Senate Democrats expressed dismay Sunday at the violence in the streets of Egypt and said that the United States needs to re-consider the billions of dollars in foreign it gives to the embattled nation.
"We should make it clear in Egypt, as we made it clear in Libya and in Syria, that firing on your own people is unacceptable by any government," said Senate Majority Whip Dick Durbin on Sunday, appearing on ABC's "This Week."
California Sen. Dianne Feinstein of California, chairwoman of the Senate Intelligence Committee, said the U.S. should "re-look at granting aid" to Egypt if the military leaders can't control the violence.
"I think that may be the case," said Feinstein, appearing on CNN’s "State of the Union," when asked whether the U.S. would need to consider cutting off aid to Egypt.
Senate Intelligence Committee Vice Chairman Saxby Chambliss on Sunday cautioned against the United States getting involved while Egypt's democracy is unraveling.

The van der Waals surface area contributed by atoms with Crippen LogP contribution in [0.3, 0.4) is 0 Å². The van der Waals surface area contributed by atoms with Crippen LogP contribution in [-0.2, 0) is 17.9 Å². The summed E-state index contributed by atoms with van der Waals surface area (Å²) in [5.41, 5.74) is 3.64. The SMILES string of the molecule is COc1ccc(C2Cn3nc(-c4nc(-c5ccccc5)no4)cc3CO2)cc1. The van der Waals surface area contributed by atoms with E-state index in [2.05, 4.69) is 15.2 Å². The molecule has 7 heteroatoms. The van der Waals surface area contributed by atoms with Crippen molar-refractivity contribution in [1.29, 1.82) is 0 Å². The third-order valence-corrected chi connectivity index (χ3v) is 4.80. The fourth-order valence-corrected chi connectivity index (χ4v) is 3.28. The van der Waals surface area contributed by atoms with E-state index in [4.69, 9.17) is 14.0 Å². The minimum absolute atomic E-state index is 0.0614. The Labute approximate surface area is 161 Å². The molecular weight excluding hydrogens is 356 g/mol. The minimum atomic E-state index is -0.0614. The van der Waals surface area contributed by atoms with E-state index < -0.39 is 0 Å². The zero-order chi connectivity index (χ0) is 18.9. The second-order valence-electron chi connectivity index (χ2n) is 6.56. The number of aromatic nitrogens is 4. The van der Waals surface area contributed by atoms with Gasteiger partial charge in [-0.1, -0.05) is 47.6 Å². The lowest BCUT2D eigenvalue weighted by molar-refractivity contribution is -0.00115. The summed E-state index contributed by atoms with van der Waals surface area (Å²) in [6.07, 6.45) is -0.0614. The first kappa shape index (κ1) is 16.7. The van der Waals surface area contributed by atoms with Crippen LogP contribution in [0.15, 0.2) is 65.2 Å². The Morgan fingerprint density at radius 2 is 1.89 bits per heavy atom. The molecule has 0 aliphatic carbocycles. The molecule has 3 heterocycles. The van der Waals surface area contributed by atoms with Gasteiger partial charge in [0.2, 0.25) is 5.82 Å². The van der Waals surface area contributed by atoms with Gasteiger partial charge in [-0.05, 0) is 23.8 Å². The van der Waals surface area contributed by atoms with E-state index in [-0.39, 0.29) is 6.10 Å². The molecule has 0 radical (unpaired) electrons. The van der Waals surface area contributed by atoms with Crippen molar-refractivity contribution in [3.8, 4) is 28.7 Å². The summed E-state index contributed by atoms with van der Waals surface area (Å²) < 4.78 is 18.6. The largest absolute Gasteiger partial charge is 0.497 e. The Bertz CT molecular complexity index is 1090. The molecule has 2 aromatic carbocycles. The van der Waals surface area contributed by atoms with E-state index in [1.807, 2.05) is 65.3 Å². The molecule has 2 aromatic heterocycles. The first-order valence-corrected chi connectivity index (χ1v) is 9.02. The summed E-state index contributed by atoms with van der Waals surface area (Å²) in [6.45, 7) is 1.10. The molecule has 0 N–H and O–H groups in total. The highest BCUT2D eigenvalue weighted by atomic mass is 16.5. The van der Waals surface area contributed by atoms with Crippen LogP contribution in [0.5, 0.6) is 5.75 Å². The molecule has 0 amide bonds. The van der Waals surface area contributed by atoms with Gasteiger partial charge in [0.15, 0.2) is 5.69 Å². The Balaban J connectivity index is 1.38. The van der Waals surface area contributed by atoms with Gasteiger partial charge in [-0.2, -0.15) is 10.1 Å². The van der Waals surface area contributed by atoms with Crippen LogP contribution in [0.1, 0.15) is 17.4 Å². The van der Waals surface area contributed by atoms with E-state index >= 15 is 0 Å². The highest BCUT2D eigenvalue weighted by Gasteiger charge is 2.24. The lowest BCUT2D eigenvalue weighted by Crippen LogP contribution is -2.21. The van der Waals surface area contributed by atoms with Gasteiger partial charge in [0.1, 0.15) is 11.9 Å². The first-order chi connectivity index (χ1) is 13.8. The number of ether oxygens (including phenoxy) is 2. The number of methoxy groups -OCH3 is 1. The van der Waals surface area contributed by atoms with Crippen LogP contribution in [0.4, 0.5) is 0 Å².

Appearing on ABC's "This Week," the Georgia Republican said while the United States and the Egyptian military have had decent relations in the past, "we’ve got to be careful that we don't inject ourselves too much into the situation because it'll probably make it worse."
Clashes between civilian supporters of deposed President Mohammed Morsi and Egyptiam government forces have resulted in the deaths of more than 80 people since Friday.
"It is further proof, George, that going from a dictatorship to a democracy is very, very hard," Chambliss told television host George Stephanopoulos. "Exactly what the role of the United States should be there is difficult to determine."
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